For many people, the U.S. capital, Washington, D.C. was originally designed by famous white architects Pierre Charles L’Enfant and then completed by Andrew Ellicott after the former left the project in 1792.
Only a few know that but for the meticulous memory and surveying work of black man Benjamin Banneker, an accomplished mathematician, scholar, and astronomer, Washington, D.C. would not be what it is today.
In being a part of the surveying team for the project, Banneker, a free black man in a nation that was still practising slavery, used his skills to debunk the theory that blacks were an inferior race.
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Born November 9, 1731, in Baltimore County, Maryland, to Robert and Mary Banneker; his mother was half African, half British, and his father was an emancipated slave.
Growing up as one of the only 200 free African-Americans among 13,000 whites and 4000 slaves in Baltimore County, Banneker’s formal education at a mixed-race Quaker schoolhouse ended at an early age but through the help of his grandmother, he learned to read and soon gained interest in mathematics and mechanics, and would perform experiments and calculations on his own.
At the age of 27, Banneker’s father passed away and he had to run the family farm with his mother and sisters but this did not stop him from pursuing studies.
According to Elizabeth Ross Haynes, Banneker “found time to study all the books which he could borrow,” and became well-informed in the sciences and humanities.
He would later begin solving complex mathematical problems sent to him by scholars and would gain fame for building a working clock almost entirely out of wood that kept perfect time for forty years until it was destroyed in a fire.
In 1772, Banneker was hired by a neighbouring family, the Ellicotts, to assist with the construction of a mill. With the close relationship he built with the family, Banneker was able to receive from them astronomical tools and texts that allowed him to pursue his interests and to begin work on an almanac, as well as, predicting a solar eclipse almost exactly in 1789.
Out of that affiliation with the Ellicotts, Banneker got the chance to be on the team of designers for the U.S. capital after he was asked by a son of the Ellicotts, Andrew to work with him on the project.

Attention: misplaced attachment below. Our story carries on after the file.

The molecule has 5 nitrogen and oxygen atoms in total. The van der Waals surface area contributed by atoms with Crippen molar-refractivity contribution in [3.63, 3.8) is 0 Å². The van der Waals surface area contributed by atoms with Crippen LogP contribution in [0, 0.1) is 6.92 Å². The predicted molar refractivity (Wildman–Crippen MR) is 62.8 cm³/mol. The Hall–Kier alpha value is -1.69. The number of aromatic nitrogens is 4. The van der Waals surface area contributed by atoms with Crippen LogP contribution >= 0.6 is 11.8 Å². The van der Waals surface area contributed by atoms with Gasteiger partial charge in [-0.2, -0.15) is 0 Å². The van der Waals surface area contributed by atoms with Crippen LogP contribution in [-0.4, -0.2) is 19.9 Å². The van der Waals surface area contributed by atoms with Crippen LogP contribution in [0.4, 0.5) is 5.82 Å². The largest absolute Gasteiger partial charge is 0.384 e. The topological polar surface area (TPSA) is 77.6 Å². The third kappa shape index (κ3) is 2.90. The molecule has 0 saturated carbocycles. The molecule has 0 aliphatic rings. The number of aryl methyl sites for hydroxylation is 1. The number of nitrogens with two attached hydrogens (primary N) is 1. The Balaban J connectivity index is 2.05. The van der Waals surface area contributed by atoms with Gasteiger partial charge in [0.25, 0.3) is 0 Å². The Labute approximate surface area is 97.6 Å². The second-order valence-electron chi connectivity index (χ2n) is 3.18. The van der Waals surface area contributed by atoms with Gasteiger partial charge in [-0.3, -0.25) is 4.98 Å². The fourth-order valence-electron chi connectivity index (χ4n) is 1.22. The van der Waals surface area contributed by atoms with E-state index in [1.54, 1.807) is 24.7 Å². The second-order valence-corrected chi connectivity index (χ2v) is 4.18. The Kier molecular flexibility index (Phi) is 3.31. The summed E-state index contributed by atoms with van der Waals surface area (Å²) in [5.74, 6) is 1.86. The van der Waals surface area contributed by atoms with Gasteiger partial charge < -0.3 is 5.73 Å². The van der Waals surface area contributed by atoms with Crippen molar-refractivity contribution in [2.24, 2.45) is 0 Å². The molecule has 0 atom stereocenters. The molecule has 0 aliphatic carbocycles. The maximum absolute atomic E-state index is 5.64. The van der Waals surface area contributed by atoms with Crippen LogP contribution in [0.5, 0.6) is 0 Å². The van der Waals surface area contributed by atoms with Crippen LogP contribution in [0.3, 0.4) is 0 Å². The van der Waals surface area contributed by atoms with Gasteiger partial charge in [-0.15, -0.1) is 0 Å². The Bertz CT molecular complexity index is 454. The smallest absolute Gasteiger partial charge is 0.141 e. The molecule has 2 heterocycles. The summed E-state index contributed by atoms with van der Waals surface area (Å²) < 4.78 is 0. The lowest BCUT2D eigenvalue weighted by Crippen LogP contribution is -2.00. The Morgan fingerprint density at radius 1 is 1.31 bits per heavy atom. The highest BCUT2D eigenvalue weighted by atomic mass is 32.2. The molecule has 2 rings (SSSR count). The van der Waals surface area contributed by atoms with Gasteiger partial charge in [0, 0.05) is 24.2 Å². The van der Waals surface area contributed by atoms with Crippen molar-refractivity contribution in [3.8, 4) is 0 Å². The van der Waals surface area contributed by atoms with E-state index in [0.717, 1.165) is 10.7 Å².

The project was surveying the land along the Potomac River for what would soon be the nation’s capital, Washington, D.C.
Historians state that Banneker’s main role in surveying the new capital was to make astronomical observations to determine the starting point for the survey and to also use his calculations to establish the boundary points for the district.
He would later make an unexpected contribution and would save the project from what would have been a disaster.
Already, there had been so much debate about the location and shape of the new capital, and it was during this period that Pierre Charles L’Enfant, who volunteered for service in the American Revolution’s Continental Army, was hired for the project by George Washington in 1791.
After the permanent site for the capital was agreed on, L’Enfant, who was now the lead architect, developed a grand design for the capital.
He later became difficult to work with, always raising issues with his superiors as to how the project should progress and after reportedly overstepping his mandate in budgetary and design issues, he was dismissed by Washington in 1792.
When he left, he took away all the designs with him, creating confusion for Ellicott and other planners as to how to proceed with the project, and that is where Banneker’s memory came in handy.
“Banneker surprised them when he asserted that he could reproduce the plans from memory and in two days did exactly as he had promised,” a writer, Gaius Chamberlain, was quoted by Boundary Stones, a site about local history in Washington, D.C.
Banneker was essentially able “to reproduce the complete layout—streets, parks, major buildings,” said the University of Massachusetts, though some historians have disputed this, saying that Banneker’s role in the project was embellished as it was Andrew and his brother, Benjamin, who redrew the plans.
These arguments can go on and on but there is no denying the fact that Banneker played a significant role in the project and got recognition for that in the scores of schools, streets, businesses, parks and awards that have been named after him.
There is the Benjamin Banneker Park and Memorial in Washington, D.C., and at Baltimore, Maryland’s Benjamin Banneker Historical Park and Museum. There are also community centres named after Banneker in Washington, D.C., Catonsville, Maryland, Bloomington and Indiana.
Before his death in October 1806, the mathematician and astronomer published Banneker’s Almanac and after completing work on the capital, he wrote and published the almanacs annually.
His almanacs, which contained scientific information, such as weather forecasts, lunar and solar eclipses, tide tables, and the times of the rising and setting of the sun and moon, were produced at a time when books were found in a few homes.
His work was used by abolitionist movements as evidence of the intellect and achievements of African-Americans.